'Roseanne' Implosion Ripples Overseas
International channels have dropped plans to air the sitcom following the star's racist tweet, and Disney has stopped selling the show worldwide.
Most of the world won’t have the chance to get offended by Roseanne.
As part of the comprehensive repercussions of Roseanne Barr’s tweet comparing former Obama senior adviser Valerie Jarrett to an ape, Disney Media Distribution will not be licensing the sitcom revival to foreign networks and global streamers. The company had only just begun international sales for the series before the fateful May 29 tweet, which led to the immediate cancellation of TV’s No. 1 show by Disney subsidiary ABC.
Territories where deals already had closed quickly followed suit: Within 24 hours of ABC’s announcement, CBS Corp.-owned Australian broadcaster Network Ten pulled the show from its main network and youth-skewing digital channel Eleven. Spain’s Atresmedia dropped Roseanne from its pay TV network Neox. Canada’s CTV and parent Bell Media yanked reruns and scrubbed all evidence of the series from its digital platforms. Germany’s Disney Channel pulled reruns of the original series, which had been airing in primetime to build anticipation for the revival’s now-canceled August premiere.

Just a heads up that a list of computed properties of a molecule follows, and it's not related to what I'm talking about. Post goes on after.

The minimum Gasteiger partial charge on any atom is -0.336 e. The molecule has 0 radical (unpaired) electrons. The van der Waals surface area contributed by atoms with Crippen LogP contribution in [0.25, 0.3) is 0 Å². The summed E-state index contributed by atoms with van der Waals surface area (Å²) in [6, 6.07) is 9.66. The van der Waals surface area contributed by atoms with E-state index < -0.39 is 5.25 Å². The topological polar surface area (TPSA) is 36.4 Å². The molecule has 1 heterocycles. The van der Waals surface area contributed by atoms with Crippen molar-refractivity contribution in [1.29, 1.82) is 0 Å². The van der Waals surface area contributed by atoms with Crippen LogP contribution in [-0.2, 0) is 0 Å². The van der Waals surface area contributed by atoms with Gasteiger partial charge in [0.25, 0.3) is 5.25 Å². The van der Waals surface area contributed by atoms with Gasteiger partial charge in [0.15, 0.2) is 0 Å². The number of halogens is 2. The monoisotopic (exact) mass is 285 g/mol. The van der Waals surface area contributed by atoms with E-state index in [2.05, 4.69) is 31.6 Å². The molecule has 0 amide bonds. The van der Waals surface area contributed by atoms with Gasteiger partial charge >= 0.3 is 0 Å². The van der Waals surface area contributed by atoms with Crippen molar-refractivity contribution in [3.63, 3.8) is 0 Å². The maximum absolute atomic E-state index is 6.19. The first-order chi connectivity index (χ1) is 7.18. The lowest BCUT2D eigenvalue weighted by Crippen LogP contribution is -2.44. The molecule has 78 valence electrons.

But Disney’s foreign losses on Roseanne are relatively minor and short term. In an unusual deal, the company had a narrow one-year window during which to close international sales before the show’s rights reverted to producer Carsey-Werner. And having only a nine-episode season to sell would have made the revival hard to program and driven down its asking price to the low millions, compared with nine-figure foreign licensing fees for shows with proven track records like The Big Bang Theory.
Although the original Roseanne was very successful in Europe, its bigger and more lucrative markets, including Italy, France and the U.K., had yet to commit to the revival, with some fearing it would be too focused on U.S. politics. And despite the new season averaging more than 18 million viewers a week in the U.S., the overseas disappointments of domestic hits Empire and This Is Us have made many international buyers more cautious about jumping on the next big thing from the States.
Says one European buyer, “Buying American sitcoms is risky enough these days without having to worry about an online racist shitstorm.”